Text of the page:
Recruitment for permanent technology roles has fallen by 57% in London during the coronavirus pandemic, according to recruitment firm talent.io.
Across Europe as a whole, 38% of companies are freezing most or all of their tech recruitment. Talent.io gathered data from 5,000 tech startups, unicorns and corporate businesses using its recruitment platform and also collated data from Glassdoor, LinkedIn and Indeed.
This figure is in line with an April poll of Verdict readers, which found that 35% of companies had put recruitment on hold during the pandemic.
Firms have also been scaling back during the economic downturn, with tech companies Lyft, Bird, Eventbrite, Groupon, Magic Leap and Yelp among some of the firms that have made job cuts.
Before the global health crisis, London was enjoying success as a tech hub that attracted billions in funding and has helped nurture more tech unicorns – startups valued at more than $1bn – than any other European city.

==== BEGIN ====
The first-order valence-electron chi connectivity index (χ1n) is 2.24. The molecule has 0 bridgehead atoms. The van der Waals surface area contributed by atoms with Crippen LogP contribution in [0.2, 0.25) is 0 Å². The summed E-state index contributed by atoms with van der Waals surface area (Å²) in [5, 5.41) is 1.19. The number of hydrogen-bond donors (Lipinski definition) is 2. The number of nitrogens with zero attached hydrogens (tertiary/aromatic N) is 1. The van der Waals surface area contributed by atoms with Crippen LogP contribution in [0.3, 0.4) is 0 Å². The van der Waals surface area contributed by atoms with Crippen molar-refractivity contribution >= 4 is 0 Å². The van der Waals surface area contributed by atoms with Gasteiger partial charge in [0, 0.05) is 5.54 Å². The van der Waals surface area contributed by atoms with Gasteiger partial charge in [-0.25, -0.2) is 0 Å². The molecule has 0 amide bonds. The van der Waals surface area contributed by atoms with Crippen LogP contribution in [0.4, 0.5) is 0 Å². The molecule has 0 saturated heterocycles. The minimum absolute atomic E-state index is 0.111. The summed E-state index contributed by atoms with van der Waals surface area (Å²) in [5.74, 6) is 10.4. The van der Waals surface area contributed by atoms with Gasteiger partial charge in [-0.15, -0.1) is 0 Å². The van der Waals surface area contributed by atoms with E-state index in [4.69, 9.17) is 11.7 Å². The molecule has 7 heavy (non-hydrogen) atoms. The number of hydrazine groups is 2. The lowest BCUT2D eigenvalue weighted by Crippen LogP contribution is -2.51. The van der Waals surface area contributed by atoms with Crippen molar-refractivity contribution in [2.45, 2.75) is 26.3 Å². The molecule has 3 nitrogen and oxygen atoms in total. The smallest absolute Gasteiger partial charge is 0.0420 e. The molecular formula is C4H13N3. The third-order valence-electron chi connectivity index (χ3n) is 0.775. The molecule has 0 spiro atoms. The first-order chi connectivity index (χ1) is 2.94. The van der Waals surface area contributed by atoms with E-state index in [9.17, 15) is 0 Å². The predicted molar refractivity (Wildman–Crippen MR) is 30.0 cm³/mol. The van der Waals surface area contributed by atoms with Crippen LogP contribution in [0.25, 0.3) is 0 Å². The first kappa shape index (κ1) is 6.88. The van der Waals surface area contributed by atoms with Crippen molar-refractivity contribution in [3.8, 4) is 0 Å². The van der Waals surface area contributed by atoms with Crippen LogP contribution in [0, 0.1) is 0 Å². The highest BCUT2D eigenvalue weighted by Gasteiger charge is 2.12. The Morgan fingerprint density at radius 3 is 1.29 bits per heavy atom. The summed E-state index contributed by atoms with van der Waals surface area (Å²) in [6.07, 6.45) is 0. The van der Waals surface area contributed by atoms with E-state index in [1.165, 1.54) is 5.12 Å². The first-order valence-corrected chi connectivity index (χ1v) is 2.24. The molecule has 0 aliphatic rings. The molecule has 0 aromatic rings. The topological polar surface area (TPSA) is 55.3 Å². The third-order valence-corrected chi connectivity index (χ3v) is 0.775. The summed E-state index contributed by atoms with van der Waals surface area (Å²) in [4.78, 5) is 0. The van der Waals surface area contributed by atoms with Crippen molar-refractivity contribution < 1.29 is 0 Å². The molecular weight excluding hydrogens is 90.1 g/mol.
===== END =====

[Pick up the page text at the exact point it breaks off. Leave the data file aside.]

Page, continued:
“Our insights into the state of the recruitment market reveals the harsh reality of the current pandemic,” comments talent.io co-founder Jonathan Azoulay.
“What’s concerning is that London, which is one of the most important tech hubs in the world, is one of the hardest-hit regions in Europe.”
Tech recruitment “unlikely to recover in the next 12-18 months”
Data gathered by Layoffs.fysi shows that sales and marketing roles were most at risk to coronavirus layoffs. Engineer roles were also vulnerable.
Hays, one of the biggest recruiters in the UK, said last month that the pandemic had caused a “very material deceleration” in its business.
“It’s the harsh truth as shown in these stats that the hiring demand within technology has seen a drastic drop and it’s very unlikely to recover to the same levels in the next 12-18 months,” said Brad Coombes, co-founder of Collabz, an in-house talent company.
“However, in the last week or so I believe companies have started to turn a corner. Having innovated and adapted their business processes, with things such as remote onboarding and in some cases new products we will start to see that demand steadily increase again.”